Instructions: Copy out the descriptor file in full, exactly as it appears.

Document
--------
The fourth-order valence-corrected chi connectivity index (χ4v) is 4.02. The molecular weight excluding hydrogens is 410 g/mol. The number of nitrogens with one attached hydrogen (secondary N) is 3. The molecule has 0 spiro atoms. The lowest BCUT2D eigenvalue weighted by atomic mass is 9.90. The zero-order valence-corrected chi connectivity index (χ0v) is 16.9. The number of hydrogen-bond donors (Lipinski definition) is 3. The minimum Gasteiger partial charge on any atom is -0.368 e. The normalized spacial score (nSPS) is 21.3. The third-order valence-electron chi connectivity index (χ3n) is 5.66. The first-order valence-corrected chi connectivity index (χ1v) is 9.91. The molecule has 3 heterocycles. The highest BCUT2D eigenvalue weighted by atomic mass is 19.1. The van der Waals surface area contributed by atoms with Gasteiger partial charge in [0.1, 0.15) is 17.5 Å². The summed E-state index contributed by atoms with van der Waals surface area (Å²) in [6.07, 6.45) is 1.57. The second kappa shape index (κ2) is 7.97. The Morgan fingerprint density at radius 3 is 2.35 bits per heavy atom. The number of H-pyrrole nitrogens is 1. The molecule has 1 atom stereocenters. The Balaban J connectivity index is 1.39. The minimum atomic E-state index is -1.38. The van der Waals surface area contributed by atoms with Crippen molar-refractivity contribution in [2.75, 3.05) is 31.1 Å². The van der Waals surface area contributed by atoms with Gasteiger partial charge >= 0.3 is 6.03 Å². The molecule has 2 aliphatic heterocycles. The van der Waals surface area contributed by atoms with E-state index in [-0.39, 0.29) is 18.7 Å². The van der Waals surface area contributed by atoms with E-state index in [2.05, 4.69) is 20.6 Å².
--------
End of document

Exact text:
The fourth-order valence-corrected chi connectivity index (χ4v) is 4.02. The molecular weight excluding hydrogens is 410 g/mol. The number of nitrogens with one attached hydrogen (secondary N) is 3. The molecule has 0 spiro atoms. The lowest BCUT2D eigenvalue weighted by atomic mass is 9.90. The zero-order valence-corrected chi connectivity index (χ0v) is 16.9. The number of hydrogen-bond donors (Lipinski definition) is 3. The minimum Gasteiger partial charge on any atom is -0.368 e. The normalized spacial score (nSPS) is 21.3. The third-order valence-electron chi connectivity index (χ3n) is 5.66. The first-order valence-corrected chi connectivity index (χ1v) is 9.91. The molecule has 3 heterocycles. The highest BCUT2D eigenvalue weighted by atomic mass is 19.1. The van der Waals surface area contributed by atoms with Gasteiger partial charge in [0.1, 0.15) is 17.5 Å². The summed E-state index contributed by atoms with van der Waals surface area (Å²) in [6.07, 6.45) is 1.57. The second kappa shape index (κ2) is 7.97. The Morgan fingerprint density at radius 3 is 2.35 bits per heavy atom. The number of H-pyrrole nitrogens is 1. The molecule has 1 atom stereocenters. The Balaban J connectivity index is 1.39. The minimum atomic E-state index is -1.38. The van der Waals surface area contributed by atoms with Crippen molar-refractivity contribution in [2.75, 3.05) is 31.1 Å². The van der Waals surface area contributed by atoms with Gasteiger partial charge >= 0.3 is 6.03 Å². The molecule has 2 aliphatic heterocycles. The van der Waals surface area contributed by atoms with E-state index in [-0.39, 0.29) is 18.7 Å². The van der Waals surface area contributed by atoms with E-state index in [2.05, 4.69) is 20.6 Å².